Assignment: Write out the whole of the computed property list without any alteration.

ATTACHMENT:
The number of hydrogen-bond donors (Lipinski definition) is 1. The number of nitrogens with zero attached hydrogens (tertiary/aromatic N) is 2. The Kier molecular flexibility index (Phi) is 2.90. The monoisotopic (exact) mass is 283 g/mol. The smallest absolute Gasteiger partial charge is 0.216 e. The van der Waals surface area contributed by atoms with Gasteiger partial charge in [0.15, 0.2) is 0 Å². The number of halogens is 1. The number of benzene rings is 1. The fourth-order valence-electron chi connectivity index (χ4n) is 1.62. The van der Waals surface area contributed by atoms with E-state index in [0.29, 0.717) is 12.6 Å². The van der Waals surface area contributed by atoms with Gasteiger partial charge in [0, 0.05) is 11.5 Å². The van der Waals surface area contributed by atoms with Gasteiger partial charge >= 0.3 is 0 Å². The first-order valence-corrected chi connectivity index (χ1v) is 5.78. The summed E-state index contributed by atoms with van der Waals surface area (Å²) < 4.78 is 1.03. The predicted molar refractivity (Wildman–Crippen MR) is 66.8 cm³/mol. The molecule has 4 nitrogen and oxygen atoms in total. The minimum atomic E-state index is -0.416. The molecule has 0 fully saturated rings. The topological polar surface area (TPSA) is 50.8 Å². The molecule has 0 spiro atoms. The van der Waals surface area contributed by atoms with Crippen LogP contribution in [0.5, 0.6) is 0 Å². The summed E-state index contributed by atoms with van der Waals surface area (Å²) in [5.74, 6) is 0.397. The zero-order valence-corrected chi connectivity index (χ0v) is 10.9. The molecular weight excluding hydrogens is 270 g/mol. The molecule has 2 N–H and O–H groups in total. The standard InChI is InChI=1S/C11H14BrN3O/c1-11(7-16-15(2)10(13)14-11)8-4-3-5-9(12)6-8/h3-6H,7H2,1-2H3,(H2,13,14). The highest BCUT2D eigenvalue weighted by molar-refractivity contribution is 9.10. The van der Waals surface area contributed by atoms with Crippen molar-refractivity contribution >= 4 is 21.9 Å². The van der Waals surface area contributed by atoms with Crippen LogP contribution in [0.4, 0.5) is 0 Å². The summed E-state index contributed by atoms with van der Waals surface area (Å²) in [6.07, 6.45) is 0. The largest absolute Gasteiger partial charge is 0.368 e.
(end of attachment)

The number of hydrogen-bond donors (Lipinski definition) is 1. The number of nitrogens with zero attached hydrogens (tertiary/aromatic N) is 2. The Kier molecular flexibility index (Phi) is 2.90. The monoisotopic (exact) mass is 283 g/mol. The smallest absolute Gasteiger partial charge is 0.216 e. The van der Waals surface area contributed by atoms with Gasteiger partial charge in [0.15, 0.2) is 0 Å². The number of halogens is 1. The number of benzene rings is 1. The fourth-order valence-electron chi connectivity index (χ4n) is 1.62. The van der Waals surface area contributed by atoms with E-state index in [0.29, 0.717) is 12.6 Å². The van der Waals surface area contributed by atoms with Gasteiger partial charge in [0, 0.05) is 11.5 Å². The van der Waals surface area contributed by atoms with Gasteiger partial charge >= 0.3 is 0 Å². The first-order valence-corrected chi connectivity index (χ1v) is 5.78. The summed E-state index contributed by atoms with van der Waals surface area (Å²) < 4.78 is 1.03. The predicted molar refractivity (Wildman–Crippen MR) is 66.8 cm³/mol. The molecule has 4 nitrogen and oxygen atoms in total. The minimum atomic E-state index is -0.416. The molecule has 0 fully saturated rings. The topological polar surface area (TPSA) is 50.8 Å². The molecule has 0 spiro atoms. The van der Waals surface area contributed by atoms with Crippen LogP contribution in [0.5, 0.6) is 0 Å². The summed E-state index contributed by atoms with van der Waals surface area (Å²) in [5.74, 6) is 0.397. The zero-order valence-corrected chi connectivity index (χ0v) is 10.9. The molecular weight excluding hydrogens is 270 g/mol. The molecule has 2 N–H and O–H groups in total. The standard InChI is InChI=1S/C11H14BrN3O/c1-11(7-16-15(2)10(13)14-11)8-4-3-5-9(12)6-8/h3-6H,7H2,1-2H3,(H2,13,14). The highest BCUT2D eigenvalue weighted by molar-refractivity contribution is 9.10. The van der Waals surface area contributed by atoms with Crippen molar-refractivity contribution >= 4 is 21.9 Å². The van der Waals surface area contributed by atoms with Crippen LogP contribution in [0.4, 0.5) is 0 Å². The summed E-state index contributed by atoms with van der Waals surface area (Å²) in [6.07, 6.45) is 0. The largest absolute Gasteiger partial charge is 0.368 e.